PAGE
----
She counted silently to five, then turned around. There was another table, not too far away. This one had only one man seated at it. He was writing on a yellow legal pad, obviously taking notes from an open textbook. He was staring so intently at the work that he hadn’t seen her debacle at the table.

She walked over to him. “May I join you?”

When he looked up, she saw that he was young. Maybe twenty-one or twenty-two. His eyes were unguarded, filled with the kind of open-ended hope that came with youth. She felt drawn to that optimism, warmed by it. “I’m sorry, Ma’am. What did you say?”


“Call me Meg.”

He frowned. “You look familiar. Are you a friend of my mother’s? Sada Carlyle.”

She felt like the old lady from Titanic. “No. I don’t know her. And I . . . thought I knew you, but I was mistaken. Sorry.”

She tightened her grip on the wineglass. Desperation came for her, tapped her on the shoulder.

Get a grip.

She headed toward another table. As she came within range, a woman slipped into the empty chair and leaned in to kiss the man.

Meghann spun to her left and ran into a shaggy, derelict-looking guy who was obviously on his way back from the bar. “I’m sorry,” she said. “I should have signaled before I made a turn like that.”

“No harm done.”

He went back to his table and sat down. She saw that he was slightly unsteady on his feet.

She stood there, alone in the midst of the crowded bar. There were three men back at the pool table. Two of them looked dangerous, dressed as they were in black leather and chains. The third man had so many tattoos on his bald head that it looked like earth as seen from space.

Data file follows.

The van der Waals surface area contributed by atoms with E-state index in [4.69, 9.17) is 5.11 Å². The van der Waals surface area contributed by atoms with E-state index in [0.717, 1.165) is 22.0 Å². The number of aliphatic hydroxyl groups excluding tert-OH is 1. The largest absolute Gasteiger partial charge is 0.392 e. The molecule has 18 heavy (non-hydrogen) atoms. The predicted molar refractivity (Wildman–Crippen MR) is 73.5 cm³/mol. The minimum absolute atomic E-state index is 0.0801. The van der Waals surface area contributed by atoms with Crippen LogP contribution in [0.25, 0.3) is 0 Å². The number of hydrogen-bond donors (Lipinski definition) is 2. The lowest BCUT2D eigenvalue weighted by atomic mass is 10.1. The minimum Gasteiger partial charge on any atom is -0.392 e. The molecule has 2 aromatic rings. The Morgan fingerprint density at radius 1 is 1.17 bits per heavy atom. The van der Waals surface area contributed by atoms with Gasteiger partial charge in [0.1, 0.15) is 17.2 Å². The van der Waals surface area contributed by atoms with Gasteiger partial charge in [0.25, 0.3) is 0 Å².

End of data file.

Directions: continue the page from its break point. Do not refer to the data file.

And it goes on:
She felt the press of desperation, but it was useless. This wasn’t going to be her night. She’d have to return to Claire’s homey, comfortable guest room, climb into bed alone, and spend the night tossing and turning and wanting. Wanting, most of all.

She looked at the derelict. His shoulders were broad; his black T-shirt stretched taut along the top of his back. The waistband of his worn, faded Levi’s veed out, as if he’d lost weight and hadn’t bothered to buy jeans that fit.

It was him . . . or loneliness.

She went to his table, stood beside him. “May I sit down?”

He didn’t look up from his beer. “What am I, your lucky fifth choice?”

“You’re counting?”

“It isn’t hard, lady. You’re clearing out the place faster than a cop at a frat party.”

She pulled out a chair and sat down across from him. The song “Lookin’ for Love” came on the jukebox. In all the wrong places . . .

Finally, he looked up. Beneath the silvery fringe of hair that must have been trimmed with a pocket knife, a pair of blue eyes stared at her. With a start, she realized that he wasn’t much older than she was, and he was almost handsome, in a Sam Elliott stranger-in-town kind of way. He looked like the kind of man who’d walked down a few dark alleys in his time.

“Whatever you’re looking for,” he said, “you won’t find it here.”

She started to flirt, to say something funny and impersonal, but before her tongue had even formed the first word, she paused. There was something about him. . . .

“Have we met?” she asked, frowning. She prided herself on her memory. Faces, she rarely forgot. Unless they belonged to the men she sometimes picked up; those she forgot immediately. Please God, tell me I haven’t screwed him already.

“People say that all the time.” He sighed. “Just an ordinary face, I guess.”

No, that wasn’t it. She was sure she’d seen him before, but it didn’t matter, really. Besides, anonymity was her goal here, not making friends. “It’s far from ordinary. Are you from around here?”